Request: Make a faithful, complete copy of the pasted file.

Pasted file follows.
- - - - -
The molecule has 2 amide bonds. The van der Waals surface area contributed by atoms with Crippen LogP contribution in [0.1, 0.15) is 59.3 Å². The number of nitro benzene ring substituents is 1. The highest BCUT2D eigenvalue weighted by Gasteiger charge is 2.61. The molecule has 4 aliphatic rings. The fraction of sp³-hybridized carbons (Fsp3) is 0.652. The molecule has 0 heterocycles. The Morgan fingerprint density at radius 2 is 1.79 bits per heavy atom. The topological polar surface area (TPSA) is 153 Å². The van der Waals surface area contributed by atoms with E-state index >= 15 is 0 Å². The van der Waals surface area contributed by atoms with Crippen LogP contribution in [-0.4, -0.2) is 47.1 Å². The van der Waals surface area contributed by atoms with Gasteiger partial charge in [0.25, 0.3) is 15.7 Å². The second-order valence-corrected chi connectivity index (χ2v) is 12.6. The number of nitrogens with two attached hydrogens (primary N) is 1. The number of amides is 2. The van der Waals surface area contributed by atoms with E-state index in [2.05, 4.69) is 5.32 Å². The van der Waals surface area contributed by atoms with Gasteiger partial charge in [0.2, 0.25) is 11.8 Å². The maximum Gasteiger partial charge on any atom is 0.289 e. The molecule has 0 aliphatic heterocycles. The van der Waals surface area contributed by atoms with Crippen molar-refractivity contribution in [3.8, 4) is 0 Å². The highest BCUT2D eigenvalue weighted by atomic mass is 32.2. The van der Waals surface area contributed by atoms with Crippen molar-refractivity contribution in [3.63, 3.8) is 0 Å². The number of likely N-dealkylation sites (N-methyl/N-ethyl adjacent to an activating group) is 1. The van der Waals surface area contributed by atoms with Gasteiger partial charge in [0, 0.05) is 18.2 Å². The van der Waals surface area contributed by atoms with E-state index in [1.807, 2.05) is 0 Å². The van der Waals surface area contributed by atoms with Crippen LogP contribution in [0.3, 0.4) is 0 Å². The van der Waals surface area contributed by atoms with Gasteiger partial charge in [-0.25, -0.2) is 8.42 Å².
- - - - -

The molecule has 2 amide bonds. The van der Waals surface area contributed by atoms with Crippen LogP contribution in [0.1, 0.15) is 59.3 Å². The number of nitro benzene ring substituents is 1. The highest BCUT2D eigenvalue weighted by Gasteiger charge is 2.61. The molecule has 4 aliphatic rings. The fraction of sp³-hybridized carbons (Fsp3) is 0.652. The molecule has 0 heterocycles. The Morgan fingerprint density at radius 2 is 1.79 bits per heavy atom. The topological polar surface area (TPSA) is 153 Å². The van der Waals surface area contributed by atoms with E-state index >= 15 is 0 Å². The van der Waals surface area contributed by atoms with Crippen LogP contribution in [-0.4, -0.2) is 47.1 Å². The van der Waals surface area contributed by atoms with Gasteiger partial charge in [0.25, 0.3) is 15.7 Å². The second-order valence-corrected chi connectivity index (χ2v) is 12.6. The number of nitrogens with two attached hydrogens (primary N) is 1. The number of amides is 2. The van der Waals surface area contributed by atoms with E-state index in [2.05, 4.69) is 5.32 Å². The van der Waals surface area contributed by atoms with Gasteiger partial charge in [0.2, 0.25) is 11.8 Å². The maximum Gasteiger partial charge on any atom is 0.289 e. The molecule has 0 aliphatic heterocycles. The van der Waals surface area contributed by atoms with Crippen molar-refractivity contribution in [3.8, 4) is 0 Å². The highest BCUT2D eigenvalue weighted by atomic mass is 32.2. The van der Waals surface area contributed by atoms with Crippen molar-refractivity contribution in [3.63, 3.8) is 0 Å². The number of likely N-dealkylation sites (N-methyl/N-ethyl adjacent to an activating group) is 1. The van der Waals surface area contributed by atoms with Gasteiger partial charge in [0, 0.05) is 18.2 Å². The van der Waals surface area contributed by atoms with E-state index in [1.807, 2.05) is 0 Å². The van der Waals surface area contributed by atoms with Crippen LogP contribution in [0.3, 0.4) is 0 Å². The van der Waals surface area contributed by atoms with Gasteiger partial charge in [-0.25, -0.2) is 8.42 Å².